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Former F-35 pilot explains how the US Marine Corps’ version makes China’s ‘carrier killer’ missiles irrelevant

U.S. Marine Corps F-35B. (U.S. Marines)
February 09, 2018
  • Recent developments in China’s missile forces threaten to deny US aircraft carriers and the US Navy access to vital warfighting domains, but the Marine’s F-35B concept was designed to shatter those missile forces from the inside out.
  • The F-35B can land just about anywhere and take off with a fresh load of bombs and fuel, complicating China’s war plan and giving the US a fighting chance.
  • F-35Bs are getting ready to deploy on small aircraft carriers, where they’ll come face to face with China’s burgeoning navy and missile capabilities for the first time.

As China builds out its network of militarized islands in the South China Sea and expands a sphere of influence designed to keep the US out, the US Marine Corps is putting the finishing touches on a weapon to burst its bubble: the F-35B.

China’s People’s Liberation Army Rocket Force has turned out a massive number of so-called carrier-killer missiles, ballistic missiles that can target ships up to about 800 miles out at sea,even testing them against models of US aircraft carriers.

With the US Navy’s longest-range platform — aircraft carriers — maxing out at a range of about 550 miles, this means China could theoretically use the missiles to shut the US out of a battle for the South China Sea.

But theories and lines drawn on paper won’t beat the US military in a battle.

In pursuing the strategy of anti-access/area denial, known as A2AD in military speak, China assumes that the US must launch aircraft from bases or aircraft carriers. But the F-35B, the US Marine Corps’ variant of the most expensive weapons system of all time, doesn’t work that way.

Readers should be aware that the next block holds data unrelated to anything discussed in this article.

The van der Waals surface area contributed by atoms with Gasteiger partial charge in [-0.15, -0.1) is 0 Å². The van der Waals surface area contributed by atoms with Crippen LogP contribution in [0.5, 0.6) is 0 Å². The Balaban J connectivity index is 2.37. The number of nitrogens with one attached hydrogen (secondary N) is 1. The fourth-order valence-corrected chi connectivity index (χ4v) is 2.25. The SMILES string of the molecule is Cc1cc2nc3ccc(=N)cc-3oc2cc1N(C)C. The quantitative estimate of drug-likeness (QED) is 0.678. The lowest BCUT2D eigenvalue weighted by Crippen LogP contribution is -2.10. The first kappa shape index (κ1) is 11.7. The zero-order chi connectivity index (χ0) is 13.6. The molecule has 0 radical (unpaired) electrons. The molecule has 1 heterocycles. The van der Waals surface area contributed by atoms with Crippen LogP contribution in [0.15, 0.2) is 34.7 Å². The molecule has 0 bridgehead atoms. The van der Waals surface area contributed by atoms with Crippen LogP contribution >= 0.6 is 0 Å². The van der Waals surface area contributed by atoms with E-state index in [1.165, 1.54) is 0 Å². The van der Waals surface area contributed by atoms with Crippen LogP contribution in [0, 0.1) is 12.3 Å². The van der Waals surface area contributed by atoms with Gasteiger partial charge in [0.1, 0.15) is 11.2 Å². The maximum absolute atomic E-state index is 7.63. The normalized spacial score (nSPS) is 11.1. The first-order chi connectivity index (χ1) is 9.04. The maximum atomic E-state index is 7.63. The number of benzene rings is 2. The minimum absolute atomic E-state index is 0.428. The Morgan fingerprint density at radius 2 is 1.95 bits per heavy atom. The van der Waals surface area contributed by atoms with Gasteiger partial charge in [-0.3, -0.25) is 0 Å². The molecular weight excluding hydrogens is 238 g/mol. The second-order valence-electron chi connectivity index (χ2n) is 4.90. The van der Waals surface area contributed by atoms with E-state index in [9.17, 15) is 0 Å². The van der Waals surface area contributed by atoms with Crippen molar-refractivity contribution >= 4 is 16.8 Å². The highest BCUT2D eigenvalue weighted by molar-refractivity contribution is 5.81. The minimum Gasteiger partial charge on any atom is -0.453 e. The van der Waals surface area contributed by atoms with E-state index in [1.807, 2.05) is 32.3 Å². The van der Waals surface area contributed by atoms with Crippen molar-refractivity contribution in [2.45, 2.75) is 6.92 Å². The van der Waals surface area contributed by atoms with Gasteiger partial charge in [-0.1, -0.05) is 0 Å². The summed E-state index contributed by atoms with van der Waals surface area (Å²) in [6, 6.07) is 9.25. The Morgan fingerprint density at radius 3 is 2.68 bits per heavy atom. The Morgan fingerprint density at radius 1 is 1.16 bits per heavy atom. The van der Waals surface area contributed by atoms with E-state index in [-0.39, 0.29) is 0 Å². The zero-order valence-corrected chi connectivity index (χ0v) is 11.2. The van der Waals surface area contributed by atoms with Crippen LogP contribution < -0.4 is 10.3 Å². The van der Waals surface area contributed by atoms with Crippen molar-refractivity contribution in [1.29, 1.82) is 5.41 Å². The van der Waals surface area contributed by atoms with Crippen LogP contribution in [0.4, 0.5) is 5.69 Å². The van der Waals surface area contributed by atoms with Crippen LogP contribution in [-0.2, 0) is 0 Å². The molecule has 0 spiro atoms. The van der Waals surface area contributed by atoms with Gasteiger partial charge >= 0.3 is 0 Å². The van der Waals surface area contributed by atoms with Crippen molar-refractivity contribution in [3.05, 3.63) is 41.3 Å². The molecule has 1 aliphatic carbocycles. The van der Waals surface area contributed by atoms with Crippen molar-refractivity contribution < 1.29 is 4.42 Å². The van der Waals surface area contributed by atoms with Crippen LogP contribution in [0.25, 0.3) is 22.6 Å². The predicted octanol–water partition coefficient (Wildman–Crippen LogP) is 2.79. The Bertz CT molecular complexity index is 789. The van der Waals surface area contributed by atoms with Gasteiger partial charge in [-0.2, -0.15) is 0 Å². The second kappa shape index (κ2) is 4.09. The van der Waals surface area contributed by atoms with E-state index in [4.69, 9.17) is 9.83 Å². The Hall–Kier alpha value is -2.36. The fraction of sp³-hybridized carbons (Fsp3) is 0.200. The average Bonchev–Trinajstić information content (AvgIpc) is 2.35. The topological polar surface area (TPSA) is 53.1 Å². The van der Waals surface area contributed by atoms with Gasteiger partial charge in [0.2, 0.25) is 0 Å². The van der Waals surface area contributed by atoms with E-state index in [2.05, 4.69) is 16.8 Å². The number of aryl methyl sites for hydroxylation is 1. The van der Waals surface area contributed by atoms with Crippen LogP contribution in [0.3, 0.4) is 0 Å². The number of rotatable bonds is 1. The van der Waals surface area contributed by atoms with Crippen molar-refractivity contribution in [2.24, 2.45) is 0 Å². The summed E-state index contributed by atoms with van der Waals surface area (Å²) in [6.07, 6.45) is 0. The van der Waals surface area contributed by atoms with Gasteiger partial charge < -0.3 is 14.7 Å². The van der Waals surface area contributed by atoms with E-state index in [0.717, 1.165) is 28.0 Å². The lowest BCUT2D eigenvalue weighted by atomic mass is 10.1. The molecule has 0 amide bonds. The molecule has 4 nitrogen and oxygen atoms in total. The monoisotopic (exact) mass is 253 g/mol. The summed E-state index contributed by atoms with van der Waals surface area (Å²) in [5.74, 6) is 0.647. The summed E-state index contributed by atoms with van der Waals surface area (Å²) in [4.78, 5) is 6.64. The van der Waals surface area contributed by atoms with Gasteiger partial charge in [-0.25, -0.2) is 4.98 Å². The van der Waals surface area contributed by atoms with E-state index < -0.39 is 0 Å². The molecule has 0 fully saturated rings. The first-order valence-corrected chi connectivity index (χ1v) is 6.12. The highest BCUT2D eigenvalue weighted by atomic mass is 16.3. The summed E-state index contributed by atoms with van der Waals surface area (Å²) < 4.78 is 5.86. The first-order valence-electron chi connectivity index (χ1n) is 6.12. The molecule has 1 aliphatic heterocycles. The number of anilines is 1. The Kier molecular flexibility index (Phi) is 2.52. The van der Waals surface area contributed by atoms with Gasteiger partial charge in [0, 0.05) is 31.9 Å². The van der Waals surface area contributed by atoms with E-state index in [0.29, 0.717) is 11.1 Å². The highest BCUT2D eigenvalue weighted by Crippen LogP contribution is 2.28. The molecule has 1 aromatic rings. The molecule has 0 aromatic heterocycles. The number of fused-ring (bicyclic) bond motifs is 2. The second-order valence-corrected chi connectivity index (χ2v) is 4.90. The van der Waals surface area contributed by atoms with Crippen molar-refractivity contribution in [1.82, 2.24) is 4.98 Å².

“You can fly the F-35B literally anywhere,” David Berke, a retired US Marine Corps lieutenant colonel, told Business Insider. “If your traditional places of operation are unavailable” — perhaps because Chinese missile fire cratered them, a likely tactic in a war — “the F-35B can be there.”

By taking off in just a few hundred feet or so and landing from a vertical drop, the F-35B frees up the Marine Corps from worrying about large, obvious bases.

If China targets carriers, the US won’t use carriers

Marines have been training for this operating concept in the Pacific as well. In mid-January, they landed an F-35B on a sloped platform, showing that future pilots could land their plane almost anywhere.

Throughout last year, F-35B crews trained on tactics like “hot loading” and “hot refueling,”which aims to turn reloading the F-35 — usually an affair that takes time, space, and a massive air base to support — into the equivalent of a NASCAR pit stop.

For the F-35B, the ground crew runs up to the jet while it’s still running to pump more fuel and load more bombs. In just a few minutes, atop a dirt floor with minimal support infrastructure in an improvised location China’s missiles won’t know to hit, the F-35B can take off again.

“Find me 600 feet of flat surface anywhere in the world, and I can land there,” said Berke, who compared the F-35B to the A-10 “Warthog,” the US Air Force flying gun famous for its ability to land on dirt roads and fight on despite getting roughed up.

So while China has focused on pushing back the US’s aircraft-carrier-bound fleets of F-18s, the Marines have cooked up a new strategy involving smaller carriers, like the USS Wasp, and heavy-lifting, quick-flying helicopters for support. Using the V-22 Osprey’s and the CH-53’s extreme-lifting capability, Marines could set up makeshift bases inside China’s supposed A2AD bubble.

From there, the stealth F-35Bs could take out the threats keeping the carriers at bay, poking holes in that bubble.

“If you’re looking at warfare two-dimensionally, you’re looking at it wrong,” Berke, a former F-35 squadron commander, said of the A2AD concept. “You don’t beat me in a boxing match ’cause your arms are longer than mine.”

The US is sending the F-35B to the Pacific ASAP

The US’s faith in the F-35B’s ability to shake up the balance of power in the Pacific is evident in recent deployments. The first outside the US was in Japan.

Now, amid rising tensions with North Korea, an F-35B-capable aircraft carrier will station itself in Japan.

“You’re about to put for the first time ever fifth-generation fighters on a ship at sea and put it into a highly contested area that is fraught with geopolitical risk and controversy and tensions,” Berke said.

“The implications of a fifth-generation airplane being in [the Pacific] is impossible to overstate,” he added. “They’re going to provide capability that nobody knows exists yet.”